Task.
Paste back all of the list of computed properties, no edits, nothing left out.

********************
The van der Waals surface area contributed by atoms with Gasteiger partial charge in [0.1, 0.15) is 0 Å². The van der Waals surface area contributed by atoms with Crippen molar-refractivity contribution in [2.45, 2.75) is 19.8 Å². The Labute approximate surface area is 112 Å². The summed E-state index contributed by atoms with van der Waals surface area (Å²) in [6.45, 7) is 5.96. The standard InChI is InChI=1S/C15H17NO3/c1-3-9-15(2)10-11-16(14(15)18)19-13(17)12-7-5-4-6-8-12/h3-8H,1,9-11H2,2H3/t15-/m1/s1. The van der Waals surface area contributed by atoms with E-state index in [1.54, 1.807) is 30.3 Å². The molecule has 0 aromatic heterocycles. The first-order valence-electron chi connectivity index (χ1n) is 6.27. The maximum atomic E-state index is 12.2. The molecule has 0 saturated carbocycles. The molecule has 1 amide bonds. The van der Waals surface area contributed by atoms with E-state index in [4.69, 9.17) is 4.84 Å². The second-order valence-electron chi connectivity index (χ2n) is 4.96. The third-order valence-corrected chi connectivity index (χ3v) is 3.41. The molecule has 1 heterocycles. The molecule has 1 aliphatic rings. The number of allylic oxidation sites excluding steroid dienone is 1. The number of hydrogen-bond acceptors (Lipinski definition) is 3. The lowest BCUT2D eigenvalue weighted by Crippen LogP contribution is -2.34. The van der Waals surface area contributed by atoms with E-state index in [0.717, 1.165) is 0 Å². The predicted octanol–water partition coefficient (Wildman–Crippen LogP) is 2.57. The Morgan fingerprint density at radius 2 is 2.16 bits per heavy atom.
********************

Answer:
The van der Waals surface area contributed by atoms with Gasteiger partial charge in [0.1, 0.15) is 0 Å². The van der Waals surface area contributed by atoms with Crippen molar-refractivity contribution in [2.45, 2.75) is 19.8 Å². The Labute approximate surface area is 112 Å². The summed E-state index contributed by atoms with van der Waals surface area (Å²) in [6.45, 7) is 5.96. The standard InChI is InChI=1S/C15H17NO3/c1-3-9-15(2)10-11-16(14(15)18)19-13(17)12-7-5-4-6-8-12/h3-8H,1,9-11H2,2H3/t15-/m1/s1. The van der Waals surface area contributed by atoms with E-state index in [1.54, 1.807) is 30.3 Å². The molecule has 0 aromatic heterocycles. The first-order valence-electron chi connectivity index (χ1n) is 6.27. The maximum atomic E-state index is 12.2. The molecule has 0 saturated carbocycles. The molecule has 1 amide bonds. The van der Waals surface area contributed by atoms with E-state index in [4.69, 9.17) is 4.84 Å². The second-order valence-electron chi connectivity index (χ2n) is 4.96. The third-order valence-corrected chi connectivity index (χ3v) is 3.41. The molecule has 1 heterocycles. The molecule has 1 aliphatic rings. The number of allylic oxidation sites excluding steroid dienone is 1. The number of hydrogen-bond acceptors (Lipinski definition) is 3. The lowest BCUT2D eigenvalue weighted by Crippen LogP contribution is -2.34. The van der Waals surface area contributed by atoms with E-state index in [0.717, 1.165) is 0 Å². The predicted octanol–water partition coefficient (Wildman–Crippen LogP) is 2.57. The Morgan fingerprint density at radius 2 is 2.16 bits per heavy atom.